Ashleigh Bryant Phillips on the Struggle to Embrace Your Roots
In Conversation with Brad Listi on Otherppl
Ashleigh Bryant Phillips is the guest. Her debut story collection, Sleepovers, is available from Hub City Press. It is the winner of the 2019 C. Michael Curtis Short Story Book Prize.
From the episode:
Brad Listi: You mentioned not wanting to not disconnect yourself from your roots and to actually embrace your roots. You talk about love of family. I want to get into that, too, because I’ve always struggled with that and feel a lot of similar sentiment. It’s very easy to caricature people from a certain part of the country simply because of geography or because of something superficial, like an accent.
Ashleigh Bryant Phillips: It’s always more complicated than that as you get down there and you start to meet people, but there are legitimate issues that I have with aspects of the culture down there: a bent towards fundamentalist and dogmatic yanking in the context of religion. Obviously, racism is super violent still and a big problem and detestable and, yes, disturbing, you know, especially when you think of it existing in your own bloodline. That’s something like I think I’m always going to wrestle with and worry about.
Brad Listi: So how do you reach some sort of equilibrium between those two competing impulses? I imagine you have both, but how do you embrace but, at the same time, distance yourself from the bad stuff, you know what I’m saying?
Ashleigh Bryant Phillips: Going away to college helped but it still hurt because while I was away in college, I was having all these opportunities that none of my family members had. I was so excited to see this whole new world. I was dragging my suite mates to go visit the mosque, to go to the Sikh temple, to go eat Afghan food, to go eat sushi. I was trying to devour literally as many new cultures and sights and sounds as I could, and that was so exciting to me. I would go home and I wouldn’t be able to tell my family about that because there was no way I could. There was no way I could explain it to them that they would fully understand it, but then furthermore, they weren’t even interested in hearing about it to begin with, so. I would try, but it was just like me talking to a wall, and that hurt.
Brad Listi: No, I understand what you’re saying. I think what you’re speaking to, and I’ve recognize some of this in my own family generationally, is when you travel a long distance, like educationally or socioeconomically from the place where you started, there can oftentimes be a separation that happens not because of some willful act of wanting to move away, but rather just as a natural course of things, and it becomes, I think, a little bit stressful. It limits, like you said, some of the ways in which you can communicate with your own family members simply because they don’t have context. The limits of their experience are confined to the town that you grew up in and to that particular region, and if you’re out exploring the Sikh temple in Raleigh or traveling around elsewhere and having experiences that they simply just don’t have any frame of reference for, you’re going to have to sort of leave that to the side and talk about other stuff.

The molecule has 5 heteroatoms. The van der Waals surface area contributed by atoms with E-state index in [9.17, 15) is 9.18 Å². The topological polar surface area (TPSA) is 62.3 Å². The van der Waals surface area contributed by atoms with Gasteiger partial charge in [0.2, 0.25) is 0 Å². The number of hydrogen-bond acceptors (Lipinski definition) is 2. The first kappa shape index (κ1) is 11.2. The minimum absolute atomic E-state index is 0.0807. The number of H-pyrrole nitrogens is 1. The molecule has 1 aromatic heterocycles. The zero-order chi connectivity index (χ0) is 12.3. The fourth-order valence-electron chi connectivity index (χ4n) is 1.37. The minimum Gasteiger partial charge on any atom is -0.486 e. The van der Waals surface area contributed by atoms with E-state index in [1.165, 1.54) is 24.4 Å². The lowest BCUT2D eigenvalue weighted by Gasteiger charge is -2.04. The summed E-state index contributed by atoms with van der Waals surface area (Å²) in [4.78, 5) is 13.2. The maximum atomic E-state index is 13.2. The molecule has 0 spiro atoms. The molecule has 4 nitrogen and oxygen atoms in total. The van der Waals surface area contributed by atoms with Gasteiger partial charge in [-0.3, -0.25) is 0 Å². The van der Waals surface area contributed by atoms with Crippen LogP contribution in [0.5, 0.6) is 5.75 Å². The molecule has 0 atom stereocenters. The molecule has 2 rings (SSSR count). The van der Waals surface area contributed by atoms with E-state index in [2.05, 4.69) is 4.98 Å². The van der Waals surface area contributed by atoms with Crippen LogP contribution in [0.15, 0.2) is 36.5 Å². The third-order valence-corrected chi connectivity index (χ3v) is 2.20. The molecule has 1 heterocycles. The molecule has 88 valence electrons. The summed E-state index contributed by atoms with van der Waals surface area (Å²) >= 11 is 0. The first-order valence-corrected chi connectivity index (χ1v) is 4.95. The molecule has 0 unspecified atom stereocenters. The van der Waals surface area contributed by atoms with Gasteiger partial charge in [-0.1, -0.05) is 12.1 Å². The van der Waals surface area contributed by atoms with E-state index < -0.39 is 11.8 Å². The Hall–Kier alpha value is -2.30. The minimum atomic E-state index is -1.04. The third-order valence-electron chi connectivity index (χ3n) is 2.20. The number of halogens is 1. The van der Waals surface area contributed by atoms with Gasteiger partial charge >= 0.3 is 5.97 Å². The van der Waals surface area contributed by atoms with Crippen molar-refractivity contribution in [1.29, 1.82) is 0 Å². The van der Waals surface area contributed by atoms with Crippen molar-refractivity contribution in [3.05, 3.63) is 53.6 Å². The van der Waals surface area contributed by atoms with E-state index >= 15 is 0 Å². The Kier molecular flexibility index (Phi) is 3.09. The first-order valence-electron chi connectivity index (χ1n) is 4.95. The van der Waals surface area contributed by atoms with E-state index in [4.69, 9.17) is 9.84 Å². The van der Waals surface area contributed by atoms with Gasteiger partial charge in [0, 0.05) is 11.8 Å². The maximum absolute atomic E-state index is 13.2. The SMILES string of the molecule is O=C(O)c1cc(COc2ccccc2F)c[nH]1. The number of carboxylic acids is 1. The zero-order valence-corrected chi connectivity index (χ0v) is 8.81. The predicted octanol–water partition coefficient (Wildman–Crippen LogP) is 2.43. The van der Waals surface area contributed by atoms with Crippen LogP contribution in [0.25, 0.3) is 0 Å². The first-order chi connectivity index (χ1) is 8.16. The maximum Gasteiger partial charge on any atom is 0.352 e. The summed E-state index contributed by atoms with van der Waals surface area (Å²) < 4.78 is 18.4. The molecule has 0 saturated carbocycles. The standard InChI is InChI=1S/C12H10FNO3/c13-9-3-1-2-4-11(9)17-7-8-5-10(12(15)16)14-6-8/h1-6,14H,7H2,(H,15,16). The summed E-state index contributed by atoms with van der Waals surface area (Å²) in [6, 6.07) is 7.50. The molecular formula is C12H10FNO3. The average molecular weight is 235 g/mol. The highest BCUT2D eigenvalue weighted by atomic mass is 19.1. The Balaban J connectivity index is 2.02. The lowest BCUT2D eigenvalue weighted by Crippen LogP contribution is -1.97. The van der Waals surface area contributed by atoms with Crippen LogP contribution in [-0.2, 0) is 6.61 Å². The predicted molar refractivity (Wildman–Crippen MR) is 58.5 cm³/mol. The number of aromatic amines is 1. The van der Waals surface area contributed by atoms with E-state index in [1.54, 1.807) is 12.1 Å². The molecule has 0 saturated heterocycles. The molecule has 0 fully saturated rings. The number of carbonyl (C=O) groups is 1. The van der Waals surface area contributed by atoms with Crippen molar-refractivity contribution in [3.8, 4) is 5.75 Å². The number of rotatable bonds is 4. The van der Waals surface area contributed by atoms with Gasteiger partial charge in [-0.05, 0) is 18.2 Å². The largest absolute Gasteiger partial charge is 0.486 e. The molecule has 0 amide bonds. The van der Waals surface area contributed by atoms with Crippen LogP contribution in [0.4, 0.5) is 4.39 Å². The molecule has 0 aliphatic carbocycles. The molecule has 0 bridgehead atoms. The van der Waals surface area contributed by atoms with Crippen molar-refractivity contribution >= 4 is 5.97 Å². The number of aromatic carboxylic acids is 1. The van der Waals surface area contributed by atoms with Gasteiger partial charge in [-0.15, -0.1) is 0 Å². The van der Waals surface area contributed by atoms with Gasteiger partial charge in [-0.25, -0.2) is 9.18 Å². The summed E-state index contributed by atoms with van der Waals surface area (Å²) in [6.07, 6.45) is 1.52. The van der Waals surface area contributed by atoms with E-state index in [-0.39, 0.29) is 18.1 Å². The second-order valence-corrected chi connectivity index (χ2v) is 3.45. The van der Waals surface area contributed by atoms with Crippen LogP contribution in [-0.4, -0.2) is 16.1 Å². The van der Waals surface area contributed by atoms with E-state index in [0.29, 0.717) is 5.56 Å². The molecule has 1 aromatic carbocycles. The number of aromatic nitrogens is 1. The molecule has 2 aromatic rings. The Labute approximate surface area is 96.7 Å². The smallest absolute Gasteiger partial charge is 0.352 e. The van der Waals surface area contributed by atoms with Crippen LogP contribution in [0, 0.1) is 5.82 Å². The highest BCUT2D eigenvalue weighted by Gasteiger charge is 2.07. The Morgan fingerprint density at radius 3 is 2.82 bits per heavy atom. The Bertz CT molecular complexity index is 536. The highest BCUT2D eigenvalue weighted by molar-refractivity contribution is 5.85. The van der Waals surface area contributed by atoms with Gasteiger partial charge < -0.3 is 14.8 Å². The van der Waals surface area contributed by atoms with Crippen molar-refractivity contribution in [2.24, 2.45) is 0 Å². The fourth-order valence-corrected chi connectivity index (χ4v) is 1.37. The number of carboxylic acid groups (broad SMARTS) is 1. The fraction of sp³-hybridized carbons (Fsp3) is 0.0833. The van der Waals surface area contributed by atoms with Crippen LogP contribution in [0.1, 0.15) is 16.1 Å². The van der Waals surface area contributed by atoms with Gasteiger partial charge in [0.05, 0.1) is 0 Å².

Ashleigh Bryant Phillips: I mean, it’s gotten to the point where, you know, with my family I talk about the weather and maybe what they’re watching on TV. It’s really funny. My mom is always trying to get me on The Voice. She told me that because of the pandemic, they’re now doing auditions through the phone, and she has been trying to get me to call in and audition over the phone.
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Ashleigh Bryant Phillips was raised in rural Woodland, North Carolina. She’s a graduate of Meredith College and earned an MFA from the University of North Carolina, Wilmington. Her stories have appeared in The Oxford American, The Paris Review, and others. Sleepovers is her first book. She lives in Baltimore.